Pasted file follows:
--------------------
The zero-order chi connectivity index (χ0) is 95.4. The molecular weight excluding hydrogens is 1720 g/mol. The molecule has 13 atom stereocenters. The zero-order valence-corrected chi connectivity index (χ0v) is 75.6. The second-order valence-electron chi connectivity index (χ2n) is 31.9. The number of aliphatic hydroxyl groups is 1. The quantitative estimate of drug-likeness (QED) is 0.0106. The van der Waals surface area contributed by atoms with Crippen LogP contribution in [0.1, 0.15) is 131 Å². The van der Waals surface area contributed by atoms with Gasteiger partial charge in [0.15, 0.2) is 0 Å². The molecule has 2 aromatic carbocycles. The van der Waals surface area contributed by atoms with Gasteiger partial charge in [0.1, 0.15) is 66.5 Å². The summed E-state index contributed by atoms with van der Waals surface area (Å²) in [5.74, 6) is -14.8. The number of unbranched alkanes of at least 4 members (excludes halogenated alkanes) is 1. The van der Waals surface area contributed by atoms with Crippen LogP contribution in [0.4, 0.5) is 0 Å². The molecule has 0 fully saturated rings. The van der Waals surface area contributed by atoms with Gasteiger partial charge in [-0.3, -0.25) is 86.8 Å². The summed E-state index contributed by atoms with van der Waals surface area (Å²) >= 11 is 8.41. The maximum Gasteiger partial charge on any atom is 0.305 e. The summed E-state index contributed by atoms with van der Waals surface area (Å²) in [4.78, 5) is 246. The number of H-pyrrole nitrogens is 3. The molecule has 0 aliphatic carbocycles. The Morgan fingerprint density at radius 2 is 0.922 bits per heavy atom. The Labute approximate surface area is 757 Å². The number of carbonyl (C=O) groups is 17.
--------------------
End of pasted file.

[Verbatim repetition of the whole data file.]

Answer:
The zero-order chi connectivity index (χ0) is 95.4. The molecular weight excluding hydrogens is 1720 g/mol. The molecule has 13 atom stereocenters. The zero-order valence-corrected chi connectivity index (χ0v) is 75.6. The second-order valence-electron chi connectivity index (χ2n) is 31.9. The number of aliphatic hydroxyl groups is 1. The quantitative estimate of drug-likeness (QED) is 0.0106. The van der Waals surface area contributed by atoms with Crippen LogP contribution in [0.1, 0.15) is 131 Å². The van der Waals surface area contributed by atoms with Gasteiger partial charge in [0.15, 0.2) is 0 Å². The molecule has 2 aromatic carbocycles. The van der Waals surface area contributed by atoms with Gasteiger partial charge in [0.1, 0.15) is 66.5 Å². The summed E-state index contributed by atoms with van der Waals surface area (Å²) in [5.74, 6) is -14.8. The number of unbranched alkanes of at least 4 members (excludes halogenated alkanes) is 1. The van der Waals surface area contributed by atoms with Crippen LogP contribution in [0.4, 0.5) is 0 Å². The molecule has 0 fully saturated rings. The van der Waals surface area contributed by atoms with Gasteiger partial charge in [-0.3, -0.25) is 86.8 Å². The summed E-state index contributed by atoms with van der Waals surface area (Å²) >= 11 is 8.41. The maximum Gasteiger partial charge on any atom is 0.305 e. The summed E-state index contributed by atoms with van der Waals surface area (Å²) in [4.78, 5) is 246. The number of H-pyrrole nitrogens is 3. The molecule has 0 aliphatic carbocycles. The Morgan fingerprint density at radius 2 is 0.922 bits per heavy atom. The Labute approximate surface area is 757 Å². The number of carbonyl (C=O) groups is 17.